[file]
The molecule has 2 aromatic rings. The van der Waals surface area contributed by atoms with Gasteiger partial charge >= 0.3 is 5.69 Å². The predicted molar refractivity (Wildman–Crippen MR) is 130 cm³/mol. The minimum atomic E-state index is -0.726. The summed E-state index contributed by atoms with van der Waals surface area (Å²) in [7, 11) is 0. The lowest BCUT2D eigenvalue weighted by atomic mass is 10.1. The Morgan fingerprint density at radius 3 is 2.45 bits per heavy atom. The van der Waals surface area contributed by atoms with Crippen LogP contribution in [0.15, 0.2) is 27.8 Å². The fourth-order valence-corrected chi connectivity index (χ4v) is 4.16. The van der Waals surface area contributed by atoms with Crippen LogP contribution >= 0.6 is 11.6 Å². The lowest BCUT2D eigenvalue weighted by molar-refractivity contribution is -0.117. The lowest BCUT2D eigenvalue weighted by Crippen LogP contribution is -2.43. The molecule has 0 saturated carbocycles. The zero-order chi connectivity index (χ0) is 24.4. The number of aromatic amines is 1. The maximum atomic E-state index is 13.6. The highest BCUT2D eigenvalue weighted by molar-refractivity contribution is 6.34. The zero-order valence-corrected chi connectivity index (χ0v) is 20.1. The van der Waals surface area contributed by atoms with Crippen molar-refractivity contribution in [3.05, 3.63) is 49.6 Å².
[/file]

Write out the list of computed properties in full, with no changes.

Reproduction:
The molecule has 2 aromatic rings. The van der Waals surface area contributed by atoms with Gasteiger partial charge >= 0.3 is 5.69 Å². The predicted molar refractivity (Wildman–Crippen MR) is 130 cm³/mol. The minimum atomic E-state index is -0.726. The summed E-state index contributed by atoms with van der Waals surface area (Å²) in [7, 11) is 0. The lowest BCUT2D eigenvalue weighted by atomic mass is 10.1. The Morgan fingerprint density at radius 3 is 2.45 bits per heavy atom. The van der Waals surface area contributed by atoms with Crippen LogP contribution in [0.15, 0.2) is 27.8 Å². The fourth-order valence-corrected chi connectivity index (χ4v) is 4.16. The van der Waals surface area contributed by atoms with Crippen LogP contribution >= 0.6 is 11.6 Å². The lowest BCUT2D eigenvalue weighted by molar-refractivity contribution is -0.117. The lowest BCUT2D eigenvalue weighted by Crippen LogP contribution is -2.43. The molecule has 0 saturated carbocycles. The zero-order chi connectivity index (χ0) is 24.4. The number of aromatic amines is 1. The maximum atomic E-state index is 13.6. The highest BCUT2D eigenvalue weighted by molar-refractivity contribution is 6.34. The zero-order valence-corrected chi connectivity index (χ0v) is 20.1. The van der Waals surface area contributed by atoms with Crippen molar-refractivity contribution in [3.05, 3.63) is 49.6 Å².